See how I did that-the opposite of Stephen King's "kill your darlings" advice?
It's because every single manuscript I've ever written comes up...short! Yeah, all you over-writers, I'm sticking my tongue out at you.
I think it happens because I need to get my bare bones draft down before I pass out or die or something. It's that painful for me. I enjoy revising so much MORE. SO SO SO much more.
*Helloooooo out there*
Does anyone else shares my "specialness"?
Then, to really beef up my manuscript I take some of my cues from author Alexandra Sokoloff.
1) Sensory details. In each scene, try to describe things using taste, touch, smell, sight and sound. This helps with setting and character descriptions.
2) Suspense. Every manuscript, no matter the genre needs suspense. Am I creating it enough with my pacing and dialogue?
3) Emotions. What is the reader getting out of each scene? What do I need them to feel? Is my character showing enough interior dialogue (and physical descriptions) to meet my objective?
4) Desires. What does my character want in each scene? What is opposing them?
5) Crucial genre elements. What genre are you writing? Is there enough mystery, romance, sci-fi in your story, etc. etc.
HAVE A GOOD DAY!
Great advice. My first drafts are always short as well.
You've keyed in on some great points. Making both the reader and yourself (said writer) use all the senses makes the story come to life. Love that!!
I agree! I much prefer the tweaking and tinkering after I've gotten it out of my head. Getting it out can be so painful and arduous. Editing is like the short fun runs in between those marathons.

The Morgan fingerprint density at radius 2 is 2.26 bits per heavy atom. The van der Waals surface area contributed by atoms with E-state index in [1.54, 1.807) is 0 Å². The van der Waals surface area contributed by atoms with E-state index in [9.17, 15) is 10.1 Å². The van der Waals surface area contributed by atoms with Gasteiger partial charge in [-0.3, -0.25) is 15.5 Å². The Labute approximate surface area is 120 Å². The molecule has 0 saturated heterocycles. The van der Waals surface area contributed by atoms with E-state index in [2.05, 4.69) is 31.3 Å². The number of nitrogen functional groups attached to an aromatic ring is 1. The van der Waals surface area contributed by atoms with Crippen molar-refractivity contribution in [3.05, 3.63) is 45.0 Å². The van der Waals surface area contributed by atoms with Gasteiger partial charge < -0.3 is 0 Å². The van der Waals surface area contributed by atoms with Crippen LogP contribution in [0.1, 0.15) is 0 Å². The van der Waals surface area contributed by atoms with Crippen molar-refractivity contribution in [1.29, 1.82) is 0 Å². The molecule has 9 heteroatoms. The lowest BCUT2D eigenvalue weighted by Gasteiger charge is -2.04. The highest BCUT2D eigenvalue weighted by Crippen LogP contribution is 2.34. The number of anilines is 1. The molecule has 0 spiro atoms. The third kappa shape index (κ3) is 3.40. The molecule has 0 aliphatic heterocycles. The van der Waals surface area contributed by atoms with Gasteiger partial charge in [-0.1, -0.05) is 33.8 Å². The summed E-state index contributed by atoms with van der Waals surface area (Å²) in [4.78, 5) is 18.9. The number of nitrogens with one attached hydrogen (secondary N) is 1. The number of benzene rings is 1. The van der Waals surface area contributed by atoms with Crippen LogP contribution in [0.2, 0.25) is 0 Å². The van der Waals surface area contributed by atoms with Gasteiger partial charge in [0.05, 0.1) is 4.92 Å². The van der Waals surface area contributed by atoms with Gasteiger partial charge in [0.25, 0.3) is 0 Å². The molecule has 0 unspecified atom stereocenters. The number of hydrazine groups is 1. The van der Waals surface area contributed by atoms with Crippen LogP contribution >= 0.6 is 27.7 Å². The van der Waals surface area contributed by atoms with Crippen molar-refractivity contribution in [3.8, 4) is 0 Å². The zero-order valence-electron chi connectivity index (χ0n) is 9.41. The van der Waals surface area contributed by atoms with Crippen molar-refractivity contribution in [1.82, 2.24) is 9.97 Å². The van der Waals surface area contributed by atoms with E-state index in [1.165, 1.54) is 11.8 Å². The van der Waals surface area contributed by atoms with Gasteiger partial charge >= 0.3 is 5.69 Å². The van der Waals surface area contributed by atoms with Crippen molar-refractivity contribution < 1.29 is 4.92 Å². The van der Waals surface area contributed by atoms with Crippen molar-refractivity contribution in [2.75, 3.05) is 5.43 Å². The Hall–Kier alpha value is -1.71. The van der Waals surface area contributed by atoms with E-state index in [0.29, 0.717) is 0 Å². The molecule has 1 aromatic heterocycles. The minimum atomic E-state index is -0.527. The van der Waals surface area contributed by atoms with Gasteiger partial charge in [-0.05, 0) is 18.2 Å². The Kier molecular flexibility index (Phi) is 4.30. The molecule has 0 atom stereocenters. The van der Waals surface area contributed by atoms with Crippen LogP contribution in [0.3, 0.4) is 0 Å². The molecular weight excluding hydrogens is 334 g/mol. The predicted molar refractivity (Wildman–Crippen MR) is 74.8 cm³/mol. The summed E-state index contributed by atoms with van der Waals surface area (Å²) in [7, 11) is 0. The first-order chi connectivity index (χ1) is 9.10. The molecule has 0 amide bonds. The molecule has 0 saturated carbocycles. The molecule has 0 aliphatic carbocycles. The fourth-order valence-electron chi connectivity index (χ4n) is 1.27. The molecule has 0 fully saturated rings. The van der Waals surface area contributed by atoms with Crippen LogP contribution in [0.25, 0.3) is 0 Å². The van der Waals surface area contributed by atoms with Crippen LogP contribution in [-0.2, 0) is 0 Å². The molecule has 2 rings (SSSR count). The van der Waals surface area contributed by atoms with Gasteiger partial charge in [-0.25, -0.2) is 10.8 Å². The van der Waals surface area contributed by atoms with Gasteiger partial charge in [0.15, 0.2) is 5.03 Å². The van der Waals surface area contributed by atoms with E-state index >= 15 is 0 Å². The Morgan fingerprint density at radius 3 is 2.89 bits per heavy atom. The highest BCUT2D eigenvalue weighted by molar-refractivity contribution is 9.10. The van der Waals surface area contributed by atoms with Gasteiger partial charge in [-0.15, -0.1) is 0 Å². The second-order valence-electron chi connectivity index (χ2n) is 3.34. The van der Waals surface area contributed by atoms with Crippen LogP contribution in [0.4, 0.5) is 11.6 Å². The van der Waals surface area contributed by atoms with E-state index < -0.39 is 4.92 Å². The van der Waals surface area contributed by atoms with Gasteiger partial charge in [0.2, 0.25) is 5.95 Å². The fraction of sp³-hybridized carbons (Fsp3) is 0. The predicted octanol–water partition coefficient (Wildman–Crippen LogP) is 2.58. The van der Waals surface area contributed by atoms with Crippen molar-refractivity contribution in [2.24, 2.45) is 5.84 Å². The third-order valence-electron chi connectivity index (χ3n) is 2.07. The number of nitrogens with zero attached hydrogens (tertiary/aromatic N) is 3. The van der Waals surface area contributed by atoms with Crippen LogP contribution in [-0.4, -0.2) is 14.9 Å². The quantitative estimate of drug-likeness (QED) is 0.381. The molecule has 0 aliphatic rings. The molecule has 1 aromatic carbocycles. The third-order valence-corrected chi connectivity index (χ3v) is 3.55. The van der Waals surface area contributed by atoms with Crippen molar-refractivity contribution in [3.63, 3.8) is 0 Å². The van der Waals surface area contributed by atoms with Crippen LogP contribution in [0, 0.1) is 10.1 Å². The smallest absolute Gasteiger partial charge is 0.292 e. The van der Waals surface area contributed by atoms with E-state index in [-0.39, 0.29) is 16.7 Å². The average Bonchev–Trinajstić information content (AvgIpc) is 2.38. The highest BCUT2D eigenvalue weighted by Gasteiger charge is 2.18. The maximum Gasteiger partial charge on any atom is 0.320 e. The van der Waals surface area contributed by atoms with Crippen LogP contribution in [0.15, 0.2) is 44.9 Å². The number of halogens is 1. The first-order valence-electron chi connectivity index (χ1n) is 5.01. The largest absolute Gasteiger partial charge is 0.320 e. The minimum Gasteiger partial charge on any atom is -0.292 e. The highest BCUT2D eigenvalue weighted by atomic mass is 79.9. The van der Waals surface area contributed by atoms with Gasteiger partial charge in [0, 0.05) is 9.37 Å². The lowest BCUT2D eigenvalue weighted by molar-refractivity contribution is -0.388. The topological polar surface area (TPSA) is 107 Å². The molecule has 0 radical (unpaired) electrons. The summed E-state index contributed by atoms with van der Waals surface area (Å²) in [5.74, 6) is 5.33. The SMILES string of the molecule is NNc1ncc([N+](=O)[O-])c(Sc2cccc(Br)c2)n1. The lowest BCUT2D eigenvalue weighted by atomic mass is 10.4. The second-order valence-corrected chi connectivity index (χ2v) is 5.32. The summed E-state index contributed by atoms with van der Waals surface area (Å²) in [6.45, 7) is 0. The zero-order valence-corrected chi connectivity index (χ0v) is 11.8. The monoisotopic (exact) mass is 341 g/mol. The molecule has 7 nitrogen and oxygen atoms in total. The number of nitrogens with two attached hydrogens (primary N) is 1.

I often underwrite the first draft of each chapter, but I always revise each chapter before going on to the next -- adding just those things you mention above. Also -- transitions. Who wants to stop to write a transition when some juicy scene is coming up? I go back and add that after the chapter is already written.
I am a complete underwriter. I always end up adding words to my story (plus cutting) but I have to beef up details, backstory, world building, pacing, internal thoughts just about everything. but the biggest thing is fleshing out scenes for more emotion.
Hello fellow underwriters! Usually, during revisions I end up adding about 6,000 to 10,000 wrds.
(Now sometimes I overwrite, but it is usually when I am stalling because I don't know what is going to happen next.)
I'm totally the opposite, as you probably know. We all have our weaknesses. Good luck with yours!
My first drafts are always full of invisible people in empty white rooms :-)
It's like a blank canvas. It doesn't just automatically turn into a masterpiece. It has to be painted with many different color combinations and small details before the picture is complete.
Thanks for those five ideas. I write down the basic ideas usually and then go back to spice them up!
I can almost always tell if I'm going to love or hate a book by the first page, based on these rules alone!
My BF is starting his 3rd now and I think he's getting better with those things each time, but shhhhh, he still needs improvement. ;)
I'm the same way--I seriously underwrite with the first draft, and my revisions tend to be about 30,000 words longer. But I still love writing the first draft more. :) Great advice!
You're a fabulous weirdo! You love revising? Normally I'd say you're nuts but having revised THIRTY GUYS several times I'm actually loving it.
I've underwritten and overwritten and I have to say I prefer overwriting! I have an easier time cutting. THIRTY GUYS started 120K and now sits at 98K WOOHOO!
My first drafts always come up short, too, though they grow with every draft because I keep adding things. I only wish I loved revising, though I'm definitely coming around to it.
I get it all down and then add the layers. Just my way of doing things. :)
I vomit the draft and add layers later. Then I kill the darlings from overwriting during revisions.
I much prefer birthing to killing :)
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